Why haven’t Europeans and Canadians become similarly domesticated? Perhaps because they have more recently had reason to distrust their ‘leaders’. Brutal despotism and imperialistic tendencies have a much longer and much more recent history in Europe than in America. Much of European history is the story of uprisings against arrogant, overprivileged and tyrannical ‘leaders’, and that continued in the 20th century.

Canadians have a much more peaceful history, but we have been threatened many times (and are threatened again today) by our mighty, arrogant, imperialistic neighbour to the South. We look at their leaders with great distrust. Our Canadian leaders, if we were to be honest, don’t matter much — if the US wants our resources and our people, they will just take them, and we haven’t the capacity to resist (though we might well try). Many Canadians have also witnessed the arrogance of American bosses who are worshiped in the US, who clearly see their Canadian ‘property’ as nothing more than a cheap way to generate profits for repatriation to the American fatherland, and who treat their more independent-minded Canadian staff as ill-mannered children. So as a result, I think, Canadians tend towards more of a European, skeptical attitude towards ‘leaders’.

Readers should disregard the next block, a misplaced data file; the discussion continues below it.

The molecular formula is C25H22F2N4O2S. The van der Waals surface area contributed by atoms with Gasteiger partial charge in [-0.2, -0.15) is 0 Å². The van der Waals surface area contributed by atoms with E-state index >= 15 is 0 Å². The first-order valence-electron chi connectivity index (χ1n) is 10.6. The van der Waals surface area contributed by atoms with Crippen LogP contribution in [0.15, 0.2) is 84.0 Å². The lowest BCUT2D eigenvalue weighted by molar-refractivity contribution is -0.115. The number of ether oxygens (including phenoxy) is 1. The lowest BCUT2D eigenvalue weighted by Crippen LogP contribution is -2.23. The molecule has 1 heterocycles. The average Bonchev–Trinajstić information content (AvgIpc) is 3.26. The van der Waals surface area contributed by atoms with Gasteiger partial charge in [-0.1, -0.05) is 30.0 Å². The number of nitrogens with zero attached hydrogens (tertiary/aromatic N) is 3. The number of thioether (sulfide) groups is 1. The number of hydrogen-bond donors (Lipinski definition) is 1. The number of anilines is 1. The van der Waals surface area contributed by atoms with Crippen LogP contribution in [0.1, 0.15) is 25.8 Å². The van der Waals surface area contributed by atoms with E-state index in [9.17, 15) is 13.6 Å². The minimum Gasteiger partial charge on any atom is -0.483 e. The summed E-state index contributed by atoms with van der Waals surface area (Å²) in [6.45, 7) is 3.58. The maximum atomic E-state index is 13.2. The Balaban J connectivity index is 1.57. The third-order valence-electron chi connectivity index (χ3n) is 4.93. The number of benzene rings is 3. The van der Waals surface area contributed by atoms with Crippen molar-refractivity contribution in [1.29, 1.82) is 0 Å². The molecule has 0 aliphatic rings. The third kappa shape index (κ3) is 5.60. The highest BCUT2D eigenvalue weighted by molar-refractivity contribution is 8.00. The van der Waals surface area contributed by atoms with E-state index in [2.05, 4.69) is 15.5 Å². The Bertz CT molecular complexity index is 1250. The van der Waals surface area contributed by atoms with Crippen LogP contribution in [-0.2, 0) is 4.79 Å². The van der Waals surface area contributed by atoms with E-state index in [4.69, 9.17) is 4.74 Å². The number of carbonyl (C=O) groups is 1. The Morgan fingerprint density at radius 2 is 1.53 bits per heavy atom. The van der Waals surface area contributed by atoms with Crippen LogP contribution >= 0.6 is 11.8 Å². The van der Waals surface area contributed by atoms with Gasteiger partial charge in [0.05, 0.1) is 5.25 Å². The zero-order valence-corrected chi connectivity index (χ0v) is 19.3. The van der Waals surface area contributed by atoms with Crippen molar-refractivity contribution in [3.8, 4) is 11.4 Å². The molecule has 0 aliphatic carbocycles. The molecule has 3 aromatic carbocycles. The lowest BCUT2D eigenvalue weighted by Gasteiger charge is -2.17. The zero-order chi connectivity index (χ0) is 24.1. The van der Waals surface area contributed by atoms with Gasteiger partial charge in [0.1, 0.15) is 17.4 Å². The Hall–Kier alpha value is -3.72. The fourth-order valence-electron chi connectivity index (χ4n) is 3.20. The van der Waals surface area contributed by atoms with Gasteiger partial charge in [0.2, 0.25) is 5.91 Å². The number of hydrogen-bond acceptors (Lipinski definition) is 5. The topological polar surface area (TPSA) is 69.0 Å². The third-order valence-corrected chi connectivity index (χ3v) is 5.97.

Canadians and Europeans are a bit more like cats, then, and Americans a bit more like dogs, in the continuum of human domesticity. The constant undercurrent of separatism in Europe and Canada is a constant reminder that, for the most part, we don’t like or trust those in charge. The cute fridge magnet reminds us of the difference: Dogs have masters, cats have staff. We are still ‘wild’ enough to believe our leaders work for us.

So what is a patriotic American to do, when if he leaves because he no longer wants to live as property of the privileged class he is called a traitor, a coward. If you don’t like it, change it, don’t run away, he’s told. It’s easy for a cat to tell a dog to stop putting up with abuse from its ‘owner’, to just leave. The poor dog no longer has it in his genes to be feral. He has trusted the master too much, and for too long, to change now. He must respect and obey his ‘leaders’. That is the only life he knows.

Charts adapted from Fire & Ice: The US, Canada and the Myth of Converging Values, by Michael Adams

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17 Responses to The Myth of Leadership and the Domestication of America

  1. Jon Husband says:

    Wow ! You know, dave .. if I were a rich guy I would pay you a salary of $100 k a year to take some of your core themes and blog posts and turn them into one book a year. I read lots and lots of books on subjects similar to your areas of interest and exposition, and you are the equal at least of the big thinkers and strong writers that I read.More people need, in my opinion, to read your writings. Are you aware of .. makes it very easy to take material you have written and turn the writings into self-published books.

  2. Dave Smith says:

    Dave: I love this post. We need YOU to keep taking this kind of radical, incisive analysis to clarify things with your unique vision. We need to break down these assumptions that are so embedded in the American culture that, like fish in water, we have no idea that we’re swimming in a cesspool. We only know that it has gotten dark and cloudy. Keep being controversial. Please!